The Minnesota Nursery and Landscape Association is the state’s oldest and largest green industry trade organization.
Started in 1925 as the Minnesota Nurserymen’s Association, today MNLA members include nurseries, garden centers, landscape designers, landscape contractors, irrigation contractors, tree care specialists, professional gardening services, commercial flower growers, and lawn and landscape management professionals.
The association aims to help these members operate their businesses more successfully by providing ongoing education, networking, legislative and regulatory representation, public relations, and financial benefits through group purchasing and other member services.
When you have a beautiful home, only the people you know well enough to invite inside are able to appreciate the interior design, the layout, the interesting details and millwork. When you have a beautiful yard, though, anyone passing by is able to appreciate the flowers, plants, and hardscape features. A professionally landscaped yard is a benefit to any neighborhood, but the benefits go far beyond looking pretty.
If you’re thinking of putting your home on the market, investing in landscape design, trees, and other landscaping features can significantly add to your home’s value. According to peer-review research studies, “An improvement from average to good quality landscaping is associated with an increase in sale price of 5.7 percent, while an improvement from average to excellent quality landscaping increases sale price by 10.8 percent.”
Another benefit of landscaping is lower energy bills. Properly placed trees on the east, south, and west sides of your home can reduce heating and cooling costs while providing shelter from the elements. Plants, shrubs, brushes, and vines planted close to your house can also offer insulation.
Well-designed landscaping can protect the environment, too. Trees and vegetation control erosion, protect water supplies, provide food and create a habitat for wildlife, and clean the air by absorbing carbon dioxide and releasing oxygen.
Perhaps the most significant benefit to hiring a trained MNLA professional is simplicity. You won’t have to try to figure out through costly trial and error which plants to put where (in the sun? in the shade?) and what to do with certain “problem” spots. Trying to do landscaping, when you know little about the plants, the soil, the climate, can feel overwhelming and time-consuming. A professional can help ensure that your landscaping is not only beautiful, but long-lasting as well.
*See award-winning examples of MNLA members’ projects in the 2012 April/May issue of Midwest Home.
1. If the company is installing plant material, check to make sure they have a nursery inspection certificate from the Minnesota Department of Agriculture. This ensures that the plant material they are providing has been grown in a nursery and not dug from the wild.
2. Check that the firm has a federal identification number designating them as a legitimate business.
3. Make sure that firm has a sales tax license and that they are insured.
4. Ask for customer references and then take the time to call those referrals.
5. Professionals arrive on time, take photographs, and take measurements or draw sketches of your property while they’re there.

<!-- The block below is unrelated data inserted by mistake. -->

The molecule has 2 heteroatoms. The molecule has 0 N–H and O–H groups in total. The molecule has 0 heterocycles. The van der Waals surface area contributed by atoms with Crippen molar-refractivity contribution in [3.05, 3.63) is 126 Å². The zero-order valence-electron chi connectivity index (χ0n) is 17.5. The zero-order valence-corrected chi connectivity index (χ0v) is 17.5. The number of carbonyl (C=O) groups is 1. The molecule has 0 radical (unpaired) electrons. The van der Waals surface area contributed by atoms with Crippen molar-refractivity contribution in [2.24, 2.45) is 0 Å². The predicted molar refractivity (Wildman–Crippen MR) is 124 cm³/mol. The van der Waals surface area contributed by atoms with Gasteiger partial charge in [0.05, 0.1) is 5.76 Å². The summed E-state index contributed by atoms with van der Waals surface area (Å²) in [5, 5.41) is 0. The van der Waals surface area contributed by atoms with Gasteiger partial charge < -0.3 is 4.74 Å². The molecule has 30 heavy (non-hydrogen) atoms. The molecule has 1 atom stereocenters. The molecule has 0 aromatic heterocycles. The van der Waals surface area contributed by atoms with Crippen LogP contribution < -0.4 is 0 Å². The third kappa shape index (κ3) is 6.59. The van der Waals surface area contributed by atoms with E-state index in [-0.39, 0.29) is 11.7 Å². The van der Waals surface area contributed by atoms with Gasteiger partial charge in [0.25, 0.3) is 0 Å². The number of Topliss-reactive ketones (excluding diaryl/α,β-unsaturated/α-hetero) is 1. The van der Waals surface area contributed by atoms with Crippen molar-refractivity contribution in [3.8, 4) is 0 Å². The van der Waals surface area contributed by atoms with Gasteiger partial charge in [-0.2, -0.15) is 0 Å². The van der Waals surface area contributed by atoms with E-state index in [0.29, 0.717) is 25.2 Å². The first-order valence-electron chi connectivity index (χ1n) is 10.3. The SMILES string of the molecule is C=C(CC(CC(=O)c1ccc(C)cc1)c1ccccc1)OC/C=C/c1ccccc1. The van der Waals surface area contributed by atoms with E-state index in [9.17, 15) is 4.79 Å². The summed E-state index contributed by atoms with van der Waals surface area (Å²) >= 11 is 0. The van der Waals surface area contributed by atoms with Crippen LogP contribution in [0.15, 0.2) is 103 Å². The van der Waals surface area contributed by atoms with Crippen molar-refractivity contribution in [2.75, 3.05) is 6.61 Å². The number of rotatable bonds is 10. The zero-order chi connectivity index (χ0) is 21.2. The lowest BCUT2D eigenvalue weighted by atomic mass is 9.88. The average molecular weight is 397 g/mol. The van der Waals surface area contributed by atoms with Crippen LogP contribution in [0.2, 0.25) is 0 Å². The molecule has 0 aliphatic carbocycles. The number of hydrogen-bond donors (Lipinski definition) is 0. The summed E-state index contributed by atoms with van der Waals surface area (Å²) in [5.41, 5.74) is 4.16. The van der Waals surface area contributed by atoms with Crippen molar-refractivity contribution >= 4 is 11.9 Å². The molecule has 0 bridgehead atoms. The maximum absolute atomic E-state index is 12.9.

6. Ask for an itemized list of plant materials and sizes that will be included in your project.
7. Make sure that the company provides a contract that specifies starting and completion dates. Allowances should be made for weather.
8. Firms that have certified nursery and landscape professionals on staff show that they are willing to take the extra step to ensure the professionalism of their employees, and the quality of their work.
In an effort to educate and excite the youth in our region about green industry careers, many MNLA members participate in the “Adopt a School” program, either providing fun lessons to grade school students about how to plant trees or grow plants, spending time at career fairs talking to students who are considering a career as a nursery grower or hardscape installer, or showing pictures of projects in career centers. It’s a great way for MNLA members to give back to the community while generating excitement among the youth. When these students get older, they can apply for the MNLA Foundation Academic Awards Scholarship Program, rewarding outstanding college students who have made horticulture or landscaping their career choice.
Here’s a guide to the various professionals who can take a dream and transform it into a beautiful landscape:
A person that is often educated at a university or technical college, specializing in the design of residential and commercial landscapes. Designs may include plantings, walkways, walls, water features, landscape lighting, firepits, outdoor kitchens and other similar features.
An individual that implements plans prepared by a landscape designer or landscape architect. A landscape contractor prepares the site and then installs plants and hardscaping (pavers, wall block, etc.) materials as described in the landscape plan. The company may bid on the project or work with the designer throughout the design process.
A firm that has both landscape designers and landscape contractors on staff. The company works with the property owner to develop a landscape plan and then implement that plan.
A firm that specializes in the design, installation, and/or care of residential or commercial gardens.
A firm that specializes in maintaining residential or commercial-site turf grass. Services include mowing, trimming, seeding, and fertilizing. Employees that apply pesticide are trained and licensed by the Minnesota Department of Agriculture.